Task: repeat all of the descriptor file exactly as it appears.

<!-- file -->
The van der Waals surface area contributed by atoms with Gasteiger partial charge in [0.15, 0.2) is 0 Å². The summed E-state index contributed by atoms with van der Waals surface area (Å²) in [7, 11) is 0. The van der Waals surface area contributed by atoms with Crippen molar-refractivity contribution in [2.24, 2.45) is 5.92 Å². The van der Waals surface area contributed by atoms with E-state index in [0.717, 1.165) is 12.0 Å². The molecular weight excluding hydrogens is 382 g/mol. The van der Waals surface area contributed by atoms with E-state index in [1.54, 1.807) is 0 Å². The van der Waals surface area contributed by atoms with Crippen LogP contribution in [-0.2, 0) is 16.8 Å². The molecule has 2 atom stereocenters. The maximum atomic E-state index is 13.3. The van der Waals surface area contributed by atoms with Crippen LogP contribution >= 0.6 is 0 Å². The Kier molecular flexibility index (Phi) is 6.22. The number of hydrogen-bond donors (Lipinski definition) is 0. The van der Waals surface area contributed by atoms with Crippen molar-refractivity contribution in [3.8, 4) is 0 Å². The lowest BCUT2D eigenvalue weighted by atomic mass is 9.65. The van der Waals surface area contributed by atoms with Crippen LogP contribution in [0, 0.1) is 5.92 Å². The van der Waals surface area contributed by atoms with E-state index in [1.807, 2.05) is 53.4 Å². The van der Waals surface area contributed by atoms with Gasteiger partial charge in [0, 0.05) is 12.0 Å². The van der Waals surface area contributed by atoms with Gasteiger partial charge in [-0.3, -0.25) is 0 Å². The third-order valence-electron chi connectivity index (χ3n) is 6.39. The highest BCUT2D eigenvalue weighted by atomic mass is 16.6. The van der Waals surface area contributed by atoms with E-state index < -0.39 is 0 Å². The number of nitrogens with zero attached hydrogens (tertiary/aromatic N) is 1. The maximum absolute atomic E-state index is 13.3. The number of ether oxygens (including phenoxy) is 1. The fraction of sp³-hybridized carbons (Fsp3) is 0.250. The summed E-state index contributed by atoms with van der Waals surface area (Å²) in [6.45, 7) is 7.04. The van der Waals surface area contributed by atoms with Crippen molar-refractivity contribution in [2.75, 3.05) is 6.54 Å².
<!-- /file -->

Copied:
The van der Waals surface area contributed by atoms with Gasteiger partial charge in [0.15, 0.2) is 0 Å². The summed E-state index contributed by atoms with van der Waals surface area (Å²) in [7, 11) is 0. The van der Waals surface area contributed by atoms with Crippen molar-refractivity contribution in [2.24, 2.45) is 5.92 Å². The van der Waals surface area contributed by atoms with E-state index in [0.717, 1.165) is 12.0 Å². The molecular weight excluding hydrogens is 382 g/mol. The van der Waals surface area contributed by atoms with E-state index in [1.54, 1.807) is 0 Å². The van der Waals surface area contributed by atoms with Crippen LogP contribution in [-0.2, 0) is 16.8 Å². The molecule has 2 atom stereocenters. The maximum atomic E-state index is 13.3. The van der Waals surface area contributed by atoms with Crippen LogP contribution >= 0.6 is 0 Å². The Kier molecular flexibility index (Phi) is 6.22. The number of hydrogen-bond donors (Lipinski definition) is 0. The van der Waals surface area contributed by atoms with Crippen molar-refractivity contribution in [3.8, 4) is 0 Å². The lowest BCUT2D eigenvalue weighted by atomic mass is 9.65. The van der Waals surface area contributed by atoms with Crippen LogP contribution in [0, 0.1) is 5.92 Å². The van der Waals surface area contributed by atoms with E-state index in [1.807, 2.05) is 53.4 Å². The van der Waals surface area contributed by atoms with Gasteiger partial charge in [0, 0.05) is 12.0 Å². The van der Waals surface area contributed by atoms with Gasteiger partial charge in [-0.3, -0.25) is 0 Å². The third-order valence-electron chi connectivity index (χ3n) is 6.39. The highest BCUT2D eigenvalue weighted by atomic mass is 16.6. The van der Waals surface area contributed by atoms with E-state index < -0.39 is 0 Å². The number of nitrogens with zero attached hydrogens (tertiary/aromatic N) is 1. The maximum absolute atomic E-state index is 13.3. The number of ether oxygens (including phenoxy) is 1. The fraction of sp³-hybridized carbons (Fsp3) is 0.250. The summed E-state index contributed by atoms with van der Waals surface area (Å²) in [6.45, 7) is 7.04. The van der Waals surface area contributed by atoms with Crippen molar-refractivity contribution in [2.75, 3.05) is 6.54 Å².